And let's not even get started about the one male devil who goes around wielding a Western-style hand gun and his ridiculous flamboyance with it.
Studio DEEN showed with the Vampire Knight franchise that they are well-capable of producing great-looking bishonen-focused fare, and their team-up with background specialists Studio Easter for this project results in one of the studio's best-looking efforts to date. Atsuko Nakajima, whose long career as a character designer includes prominent fare like Ranma ½, You're Under Arrest, and Trinity Blood, does a wonderful job of adapting the source games' original character designs, in the process producing gorgeous bishonen versions of most of the key Shinsengumi members and some of the key foes, designs which feature some of the most striking eyes one is ever likely to see in male anime characters. Chizuru, by comparison, is rather plain (though she does look much better when dressed up as a proper lady in one episode), but other prominent female characters are more appealing. Background art is a typically excellent effort by Studio Easter, and while the animation isn't quite as sharp, it is still better than average. This being a title originally aimed at female audiences, it does not have a shred of male-oriented fan service in it, but it is not shy about getting graphically violent.
The musical score is also quite effective. It favors heavy, dark tones for its action and dramatic scenes, which lends intensity and even an occasional amount of creepiness to the content. In lighter moments it tends to run silent or briefly play more mellow numbers to foster the series' small doses of humor. Opening theme “Izayoi Namida” is a catchy, nicely-animated piece with a good beat backed by a hint of classical Japanese flavor, while the gentler, more melodic tone of closer “Kimi no Kioku” also results in a solid (if less memorable) number.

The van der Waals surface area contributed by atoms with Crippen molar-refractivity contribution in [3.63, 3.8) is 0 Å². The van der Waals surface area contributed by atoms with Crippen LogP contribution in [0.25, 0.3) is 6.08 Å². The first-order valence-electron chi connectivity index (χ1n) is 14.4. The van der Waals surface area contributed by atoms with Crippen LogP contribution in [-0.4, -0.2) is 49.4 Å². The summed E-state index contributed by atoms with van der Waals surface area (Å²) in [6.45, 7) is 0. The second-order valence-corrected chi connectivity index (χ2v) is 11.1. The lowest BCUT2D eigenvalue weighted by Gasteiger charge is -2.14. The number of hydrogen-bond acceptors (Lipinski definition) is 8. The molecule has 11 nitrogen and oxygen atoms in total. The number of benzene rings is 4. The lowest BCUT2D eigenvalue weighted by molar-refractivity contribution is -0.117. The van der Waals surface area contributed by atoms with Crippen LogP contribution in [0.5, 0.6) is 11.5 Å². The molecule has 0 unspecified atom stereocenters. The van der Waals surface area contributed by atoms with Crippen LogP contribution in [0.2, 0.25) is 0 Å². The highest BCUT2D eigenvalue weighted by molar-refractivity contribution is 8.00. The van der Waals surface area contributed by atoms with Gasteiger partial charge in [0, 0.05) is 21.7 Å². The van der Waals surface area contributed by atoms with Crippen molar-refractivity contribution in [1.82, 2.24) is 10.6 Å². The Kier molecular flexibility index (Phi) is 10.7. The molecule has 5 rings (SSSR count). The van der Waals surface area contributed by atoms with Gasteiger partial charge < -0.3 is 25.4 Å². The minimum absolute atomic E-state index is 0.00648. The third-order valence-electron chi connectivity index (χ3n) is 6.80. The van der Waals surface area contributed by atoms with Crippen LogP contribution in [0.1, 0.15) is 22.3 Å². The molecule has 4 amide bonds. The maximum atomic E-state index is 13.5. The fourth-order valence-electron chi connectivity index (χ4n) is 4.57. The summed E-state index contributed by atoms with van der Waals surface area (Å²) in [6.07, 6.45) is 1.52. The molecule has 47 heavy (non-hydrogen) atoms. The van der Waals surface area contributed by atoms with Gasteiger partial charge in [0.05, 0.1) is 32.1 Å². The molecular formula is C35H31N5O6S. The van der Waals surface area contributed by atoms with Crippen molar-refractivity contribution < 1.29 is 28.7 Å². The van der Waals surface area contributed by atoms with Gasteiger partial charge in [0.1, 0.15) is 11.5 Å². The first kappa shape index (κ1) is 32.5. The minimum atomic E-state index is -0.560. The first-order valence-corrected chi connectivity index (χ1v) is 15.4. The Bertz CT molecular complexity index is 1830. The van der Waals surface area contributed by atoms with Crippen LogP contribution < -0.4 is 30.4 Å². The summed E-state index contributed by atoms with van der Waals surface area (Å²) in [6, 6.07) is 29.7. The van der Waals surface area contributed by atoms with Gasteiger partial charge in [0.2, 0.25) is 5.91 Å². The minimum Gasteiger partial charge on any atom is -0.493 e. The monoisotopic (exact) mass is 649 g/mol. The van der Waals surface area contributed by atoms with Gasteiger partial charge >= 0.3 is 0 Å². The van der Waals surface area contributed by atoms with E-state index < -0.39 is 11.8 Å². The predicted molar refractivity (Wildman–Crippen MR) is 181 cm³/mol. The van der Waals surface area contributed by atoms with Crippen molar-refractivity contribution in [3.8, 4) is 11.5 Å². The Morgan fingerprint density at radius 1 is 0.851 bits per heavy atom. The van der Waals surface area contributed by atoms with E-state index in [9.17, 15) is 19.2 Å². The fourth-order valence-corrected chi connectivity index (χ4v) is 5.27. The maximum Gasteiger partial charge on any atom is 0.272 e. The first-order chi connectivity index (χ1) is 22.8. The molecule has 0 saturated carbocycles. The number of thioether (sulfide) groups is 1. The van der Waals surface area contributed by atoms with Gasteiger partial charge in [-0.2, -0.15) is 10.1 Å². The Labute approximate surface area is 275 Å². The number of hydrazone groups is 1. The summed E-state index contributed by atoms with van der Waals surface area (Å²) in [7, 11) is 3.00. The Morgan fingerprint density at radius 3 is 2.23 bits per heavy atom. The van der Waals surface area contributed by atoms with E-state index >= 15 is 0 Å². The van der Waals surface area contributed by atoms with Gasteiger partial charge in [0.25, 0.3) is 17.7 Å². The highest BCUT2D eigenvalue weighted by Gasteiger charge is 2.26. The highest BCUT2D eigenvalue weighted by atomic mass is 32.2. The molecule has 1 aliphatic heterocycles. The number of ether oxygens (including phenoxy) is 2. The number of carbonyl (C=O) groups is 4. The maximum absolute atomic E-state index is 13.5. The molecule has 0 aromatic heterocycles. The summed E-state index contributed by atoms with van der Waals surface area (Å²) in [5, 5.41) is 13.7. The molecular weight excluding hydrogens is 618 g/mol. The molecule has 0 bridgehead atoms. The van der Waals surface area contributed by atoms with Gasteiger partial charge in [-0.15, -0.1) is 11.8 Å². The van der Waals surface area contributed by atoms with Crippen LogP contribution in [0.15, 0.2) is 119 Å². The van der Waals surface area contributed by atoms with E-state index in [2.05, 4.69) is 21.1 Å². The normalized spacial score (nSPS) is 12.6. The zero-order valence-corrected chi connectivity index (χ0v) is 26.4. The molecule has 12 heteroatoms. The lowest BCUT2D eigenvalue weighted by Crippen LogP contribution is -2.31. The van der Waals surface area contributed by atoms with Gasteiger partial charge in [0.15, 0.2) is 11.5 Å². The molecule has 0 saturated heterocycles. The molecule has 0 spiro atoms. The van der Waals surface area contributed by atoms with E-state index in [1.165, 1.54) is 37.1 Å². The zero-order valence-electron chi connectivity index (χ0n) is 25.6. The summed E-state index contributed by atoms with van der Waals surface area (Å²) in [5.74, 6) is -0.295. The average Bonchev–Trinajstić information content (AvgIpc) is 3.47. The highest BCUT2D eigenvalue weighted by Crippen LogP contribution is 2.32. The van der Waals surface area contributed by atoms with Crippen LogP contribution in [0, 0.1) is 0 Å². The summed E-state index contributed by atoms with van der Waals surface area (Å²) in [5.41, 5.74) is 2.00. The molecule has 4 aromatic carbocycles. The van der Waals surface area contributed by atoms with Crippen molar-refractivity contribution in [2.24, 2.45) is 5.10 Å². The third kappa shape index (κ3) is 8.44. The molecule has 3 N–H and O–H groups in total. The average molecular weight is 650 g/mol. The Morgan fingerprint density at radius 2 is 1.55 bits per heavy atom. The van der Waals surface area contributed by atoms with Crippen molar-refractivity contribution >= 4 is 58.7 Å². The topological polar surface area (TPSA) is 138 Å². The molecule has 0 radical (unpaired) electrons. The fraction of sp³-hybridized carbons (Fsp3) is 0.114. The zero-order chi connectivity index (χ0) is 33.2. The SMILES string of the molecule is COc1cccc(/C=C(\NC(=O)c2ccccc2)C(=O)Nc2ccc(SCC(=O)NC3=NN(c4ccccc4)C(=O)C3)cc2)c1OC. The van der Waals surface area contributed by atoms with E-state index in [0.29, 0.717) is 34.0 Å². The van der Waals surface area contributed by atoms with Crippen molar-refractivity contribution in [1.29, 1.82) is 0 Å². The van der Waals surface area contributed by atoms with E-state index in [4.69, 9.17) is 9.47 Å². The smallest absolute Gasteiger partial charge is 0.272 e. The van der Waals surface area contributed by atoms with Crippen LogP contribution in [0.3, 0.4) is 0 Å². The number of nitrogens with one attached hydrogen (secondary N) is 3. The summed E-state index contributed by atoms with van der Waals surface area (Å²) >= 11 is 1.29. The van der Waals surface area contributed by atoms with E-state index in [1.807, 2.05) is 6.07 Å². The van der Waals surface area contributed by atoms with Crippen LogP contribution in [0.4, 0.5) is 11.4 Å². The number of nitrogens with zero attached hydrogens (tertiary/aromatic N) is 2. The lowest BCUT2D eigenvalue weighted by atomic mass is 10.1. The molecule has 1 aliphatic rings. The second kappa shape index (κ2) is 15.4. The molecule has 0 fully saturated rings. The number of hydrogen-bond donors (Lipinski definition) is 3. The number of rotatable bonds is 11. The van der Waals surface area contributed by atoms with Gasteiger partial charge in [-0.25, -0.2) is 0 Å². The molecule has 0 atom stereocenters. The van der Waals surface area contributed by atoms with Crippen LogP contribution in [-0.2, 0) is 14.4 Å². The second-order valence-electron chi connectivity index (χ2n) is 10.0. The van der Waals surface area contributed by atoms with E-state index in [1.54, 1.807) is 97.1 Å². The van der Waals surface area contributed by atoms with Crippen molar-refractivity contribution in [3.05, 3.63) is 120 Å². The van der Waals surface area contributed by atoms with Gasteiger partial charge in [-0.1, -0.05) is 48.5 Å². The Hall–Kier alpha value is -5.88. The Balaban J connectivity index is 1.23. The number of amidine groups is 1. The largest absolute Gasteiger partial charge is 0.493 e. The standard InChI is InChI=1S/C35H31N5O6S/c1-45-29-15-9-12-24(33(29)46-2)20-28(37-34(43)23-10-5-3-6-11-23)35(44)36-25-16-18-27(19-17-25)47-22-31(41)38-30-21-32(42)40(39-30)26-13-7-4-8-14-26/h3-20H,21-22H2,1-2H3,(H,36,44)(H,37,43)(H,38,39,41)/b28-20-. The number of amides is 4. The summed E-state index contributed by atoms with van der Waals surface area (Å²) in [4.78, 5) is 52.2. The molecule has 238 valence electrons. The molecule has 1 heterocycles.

Sentai Filmworks has the license for the whole franchise and a stated intent to release all of the franchise's content through the OVA series, so this should be just their first installment of the overall story to see Region 1 release. Sentai is dubbing the series but only releasing it on DVD, with the twelve episodes spread across three disks and the only Extras being clean opener and closer. (Some details on the historical references might have been nice, a la the Le Chevalier D'Eon DVDs put out by their predecessor ADV.) In the dub, Brittney Karbowski acquits herself well enough as Chizuru and the assemblage of male talent provides a little more variety to the vocal styles than the Japanese cast does, though most of the voices and delivery styles are in line with the original performances; the only significant difference is that the English voice actors focus more on varying attitude than using an accent or distinctive speech pattern in a couple of roles. With a script that also stays reasonably close, this is a solid overall dub.
Ultimately Hakuōki seems more concerned with spinning a fanciful version of history than with actually telling a character-driven story or playing up any emotional connections. That would not necessarily be a problem if the series was more direct about its intentions, but instead it spends most of its time trying to straddle the line between emphasizing its historical elements and developing its characters and non-historical elements fully. Still, the historical elements and characterization of the setting and time period are handled well enough for the series to be worth a mild recommendation. It ends without resolving much of anything, but given that its sequels are out there that problem may be fixed by a future release.
Overall (dub) : B
Overall (sub) : B
Story : B-
Animation : B+
Art : B+
Music : B
+ Character designs, cleverly integrates new content into historical references.